ANS Elects Five New Fellows
The American Nuclear Society recognized five new fellows during the 1996 Honors and Awards Luncheon at the 1996 Winter Meeting. The new fellows and their citations are noted below:
David D. Clark, professor of Applied and Engineering Physics, Cornell University: "For the conception, design, and development of a succession of novel experimental facilities and instruments for the performance of unique research in nuclear science and engineering including estimation of reactor physics parameters under isothermal conditions, determination of short-lived isomer decay schemes, measurement of delayed neutron energy spectra, and utilization of cold neutrons."
Mohamed S. El-Genk, professor of Chemical and Nuclear Engineering, University of New Mexico: "Prof. El-Genk has been a nucleation center for space nuclear science and application for the past fifteen years through the technical excellence, research, and publication; by providing an international forum for meeting and exchange through the Symposia for Space Nuclear Power and Propulsion; by promoting international dialogue and cooperation; and through education and guidance of young researchers and students in the field."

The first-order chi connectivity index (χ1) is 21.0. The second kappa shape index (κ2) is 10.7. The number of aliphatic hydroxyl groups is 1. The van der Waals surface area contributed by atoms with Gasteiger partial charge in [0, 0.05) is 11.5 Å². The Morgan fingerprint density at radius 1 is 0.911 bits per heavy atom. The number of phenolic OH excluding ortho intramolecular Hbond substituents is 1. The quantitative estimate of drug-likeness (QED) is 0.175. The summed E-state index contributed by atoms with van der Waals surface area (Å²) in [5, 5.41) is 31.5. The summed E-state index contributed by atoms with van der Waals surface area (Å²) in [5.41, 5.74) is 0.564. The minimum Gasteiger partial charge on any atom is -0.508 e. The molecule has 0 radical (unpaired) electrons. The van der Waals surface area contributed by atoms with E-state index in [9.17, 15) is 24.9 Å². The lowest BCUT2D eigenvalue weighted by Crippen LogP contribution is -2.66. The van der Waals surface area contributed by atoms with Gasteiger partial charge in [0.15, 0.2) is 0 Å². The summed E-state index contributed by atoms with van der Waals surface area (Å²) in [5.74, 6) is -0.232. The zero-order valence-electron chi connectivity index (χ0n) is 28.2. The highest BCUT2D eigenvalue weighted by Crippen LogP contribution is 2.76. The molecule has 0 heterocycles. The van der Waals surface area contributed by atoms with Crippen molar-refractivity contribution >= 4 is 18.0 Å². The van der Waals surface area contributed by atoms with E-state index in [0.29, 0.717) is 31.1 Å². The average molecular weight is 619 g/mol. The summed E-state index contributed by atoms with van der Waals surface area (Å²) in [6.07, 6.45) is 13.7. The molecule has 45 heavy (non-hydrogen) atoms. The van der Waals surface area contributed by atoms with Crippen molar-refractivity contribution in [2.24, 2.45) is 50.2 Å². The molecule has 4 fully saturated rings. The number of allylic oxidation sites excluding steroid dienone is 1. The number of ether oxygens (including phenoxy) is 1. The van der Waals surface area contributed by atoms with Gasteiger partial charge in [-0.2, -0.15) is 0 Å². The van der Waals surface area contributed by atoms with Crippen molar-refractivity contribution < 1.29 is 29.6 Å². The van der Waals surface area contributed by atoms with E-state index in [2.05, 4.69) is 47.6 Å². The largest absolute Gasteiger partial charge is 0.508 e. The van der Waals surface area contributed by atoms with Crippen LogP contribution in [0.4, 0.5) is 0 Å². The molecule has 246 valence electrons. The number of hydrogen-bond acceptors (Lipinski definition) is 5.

Yassin Hassan, professor of Nuclear Engineering and Graduate Coordinator, Texas A&M University: "For a record of accomplishments and publications in the field of thermal science in the area of computational and experimental two-phase flow. Dr. Hassan was one of the first to use particle image velocimetry (PIV) in multi-phase flow and has gained an international reputation for his contributions to nuclear thermal hydraulics."
Lynn R. Wallis, manager, Public Affairs, General Electric Company: "For 36 years he has provided technical and engineering contributions used to solve major problems in all phases of the nuclear field. The depth and breadth of hands-on experience is unique. He has also made a tremendous commitment of personal time to help people worldwide understand the nuclear option."
William L. Whittemore, senior technical advisor, General Atomics: "For major contributions in the field of research reactors including design, innovative development, installation of many facilities, applications development, direct training and qualification of operators worldwide, neutron scattering and thermalization and radiography; significant contributions in high-energy nuclear physics."
Elizabeth "Libby" Johnson, ANS Charter Member, Dies at Home in Oak Ridge, Tenn.
It is with great sadness that we note the death of Elizabeth "Libby" Johnson, 75, on October 10, 1996, after a lengthy illness. Ms. Johnson was a charter member of the American Nuclear Society, an ANS Fellow, chaired the Nuclear Criticality Safety Division, served on the Standards Committee as a member and secretary on both the N16 consensus committee and subcommittee ANS-8, and was a member of several committees. Ms. Johnson worked on the Manhattan Project during World War II and worked for ORNL from 1946 until her retirement in 1994. She also served as an administrative judge on the U. S. Nuclear Regulatory Commission's Atomic Safety and Licensing Board Panel from 1975 to 1994.